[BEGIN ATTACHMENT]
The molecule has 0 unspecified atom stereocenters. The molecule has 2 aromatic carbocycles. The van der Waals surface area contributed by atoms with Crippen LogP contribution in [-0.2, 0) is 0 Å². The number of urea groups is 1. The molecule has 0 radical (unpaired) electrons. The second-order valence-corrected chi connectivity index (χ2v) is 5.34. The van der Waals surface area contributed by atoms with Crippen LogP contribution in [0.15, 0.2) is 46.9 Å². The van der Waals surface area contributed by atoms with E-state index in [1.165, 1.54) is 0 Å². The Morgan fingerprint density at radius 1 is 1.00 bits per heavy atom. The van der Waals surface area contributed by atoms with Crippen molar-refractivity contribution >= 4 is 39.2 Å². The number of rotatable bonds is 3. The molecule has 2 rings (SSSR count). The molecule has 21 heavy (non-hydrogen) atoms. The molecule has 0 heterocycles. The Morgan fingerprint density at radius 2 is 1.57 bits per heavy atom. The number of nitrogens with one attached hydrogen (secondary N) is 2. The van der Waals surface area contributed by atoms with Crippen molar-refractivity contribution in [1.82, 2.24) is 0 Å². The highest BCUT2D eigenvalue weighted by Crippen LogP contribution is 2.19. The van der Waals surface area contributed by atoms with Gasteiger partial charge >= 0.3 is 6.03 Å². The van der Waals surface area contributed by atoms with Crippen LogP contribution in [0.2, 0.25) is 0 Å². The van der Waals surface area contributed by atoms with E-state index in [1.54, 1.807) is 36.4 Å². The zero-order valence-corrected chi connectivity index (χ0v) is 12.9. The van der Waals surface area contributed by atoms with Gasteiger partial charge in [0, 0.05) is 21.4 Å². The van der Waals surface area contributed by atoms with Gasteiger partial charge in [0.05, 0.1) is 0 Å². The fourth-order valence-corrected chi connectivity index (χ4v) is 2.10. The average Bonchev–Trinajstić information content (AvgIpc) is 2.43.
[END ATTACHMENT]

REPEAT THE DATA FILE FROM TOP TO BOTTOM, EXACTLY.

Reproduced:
The molecule has 0 unspecified atom stereocenters. The molecule has 2 aromatic carbocycles. The van der Waals surface area contributed by atoms with Crippen LogP contribution in [-0.2, 0) is 0 Å². The number of urea groups is 1. The molecule has 0 radical (unpaired) electrons. The second-order valence-corrected chi connectivity index (χ2v) is 5.34. The van der Waals surface area contributed by atoms with Crippen LogP contribution in [0.15, 0.2) is 46.9 Å². The van der Waals surface area contributed by atoms with E-state index in [1.165, 1.54) is 0 Å². The Morgan fingerprint density at radius 1 is 1.00 bits per heavy atom. The van der Waals surface area contributed by atoms with Crippen molar-refractivity contribution >= 4 is 39.2 Å². The number of rotatable bonds is 3. The molecule has 2 rings (SSSR count). The molecule has 21 heavy (non-hydrogen) atoms. The molecule has 0 heterocycles. The Morgan fingerprint density at radius 2 is 1.57 bits per heavy atom. The number of nitrogens with one attached hydrogen (secondary N) is 2. The van der Waals surface area contributed by atoms with Crippen molar-refractivity contribution in [1.82, 2.24) is 0 Å². The highest BCUT2D eigenvalue weighted by Crippen LogP contribution is 2.19. The van der Waals surface area contributed by atoms with Gasteiger partial charge >= 0.3 is 6.03 Å². The van der Waals surface area contributed by atoms with Crippen LogP contribution in [0.2, 0.25) is 0 Å². The van der Waals surface area contributed by atoms with E-state index in [1.54, 1.807) is 36.4 Å². The zero-order valence-corrected chi connectivity index (χ0v) is 12.9. The van der Waals surface area contributed by atoms with Gasteiger partial charge in [0, 0.05) is 21.4 Å². The van der Waals surface area contributed by atoms with Gasteiger partial charge in [0.05, 0.1) is 0 Å². The fourth-order valence-corrected chi connectivity index (χ4v) is 2.10. The average Bonchev–Trinajstić information content (AvgIpc) is 2.43.